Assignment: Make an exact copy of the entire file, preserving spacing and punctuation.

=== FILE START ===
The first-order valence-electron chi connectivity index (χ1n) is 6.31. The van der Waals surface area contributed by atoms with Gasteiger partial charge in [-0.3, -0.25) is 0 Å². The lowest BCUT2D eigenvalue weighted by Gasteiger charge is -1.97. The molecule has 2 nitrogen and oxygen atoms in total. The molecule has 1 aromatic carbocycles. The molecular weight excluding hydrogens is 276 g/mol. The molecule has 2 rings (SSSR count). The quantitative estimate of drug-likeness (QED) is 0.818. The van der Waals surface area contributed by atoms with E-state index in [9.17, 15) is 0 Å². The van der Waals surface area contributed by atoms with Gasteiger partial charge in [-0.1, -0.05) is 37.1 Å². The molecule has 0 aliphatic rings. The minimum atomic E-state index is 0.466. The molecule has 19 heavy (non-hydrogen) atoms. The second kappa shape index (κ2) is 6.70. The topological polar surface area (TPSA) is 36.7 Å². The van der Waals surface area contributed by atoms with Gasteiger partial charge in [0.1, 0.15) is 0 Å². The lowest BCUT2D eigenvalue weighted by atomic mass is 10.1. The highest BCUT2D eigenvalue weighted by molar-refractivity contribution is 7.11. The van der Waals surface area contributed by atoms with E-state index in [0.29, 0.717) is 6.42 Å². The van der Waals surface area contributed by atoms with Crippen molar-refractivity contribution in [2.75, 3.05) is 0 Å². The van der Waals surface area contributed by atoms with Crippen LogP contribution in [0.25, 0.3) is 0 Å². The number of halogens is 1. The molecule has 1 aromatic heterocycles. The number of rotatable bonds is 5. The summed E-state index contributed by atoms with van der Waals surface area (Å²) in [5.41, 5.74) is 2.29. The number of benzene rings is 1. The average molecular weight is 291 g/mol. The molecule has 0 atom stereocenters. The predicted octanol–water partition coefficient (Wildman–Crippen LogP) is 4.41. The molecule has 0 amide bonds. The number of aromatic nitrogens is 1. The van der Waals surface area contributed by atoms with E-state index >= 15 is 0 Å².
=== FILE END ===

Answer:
The first-order valence-electron chi connectivity index (χ1n) is 6.31. The van der Waals surface area contributed by atoms with Gasteiger partial charge in [-0.3, -0.25) is 0 Å². The lowest BCUT2D eigenvalue weighted by Gasteiger charge is -1.97. The molecule has 2 nitrogen and oxygen atoms in total. The molecule has 1 aromatic carbocycles. The molecular weight excluding hydrogens is 276 g/mol. The molecule has 2 rings (SSSR count). The quantitative estimate of drug-likeness (QED) is 0.818. The van der Waals surface area contributed by atoms with E-state index in [9.17, 15) is 0 Å². The van der Waals surface area contributed by atoms with Gasteiger partial charge in [-0.1, -0.05) is 37.1 Å². The molecule has 0 aliphatic rings. The minimum atomic E-state index is 0.466. The molecule has 19 heavy (non-hydrogen) atoms. The second kappa shape index (κ2) is 6.70. The topological polar surface area (TPSA) is 36.7 Å². The van der Waals surface area contributed by atoms with Gasteiger partial charge in [0.1, 0.15) is 0 Å². The lowest BCUT2D eigenvalue weighted by atomic mass is 10.1. The highest BCUT2D eigenvalue weighted by molar-refractivity contribution is 7.11. The van der Waals surface area contributed by atoms with E-state index in [0.29, 0.717) is 6.42 Å². The van der Waals surface area contributed by atoms with Crippen molar-refractivity contribution in [2.75, 3.05) is 0 Å². The van der Waals surface area contributed by atoms with Crippen LogP contribution in [0.25, 0.3) is 0 Å². The number of halogens is 1. The molecule has 1 aromatic heterocycles. The number of rotatable bonds is 5. The summed E-state index contributed by atoms with van der Waals surface area (Å²) in [5.41, 5.74) is 2.29. The number of benzene rings is 1. The average molecular weight is 291 g/mol. The molecule has 0 atom stereocenters. The predicted octanol–water partition coefficient (Wildman–Crippen LogP) is 4.41. The molecule has 0 amide bonds. The number of aromatic nitrogens is 1. The van der Waals surface area contributed by atoms with E-state index >= 15 is 0 Å².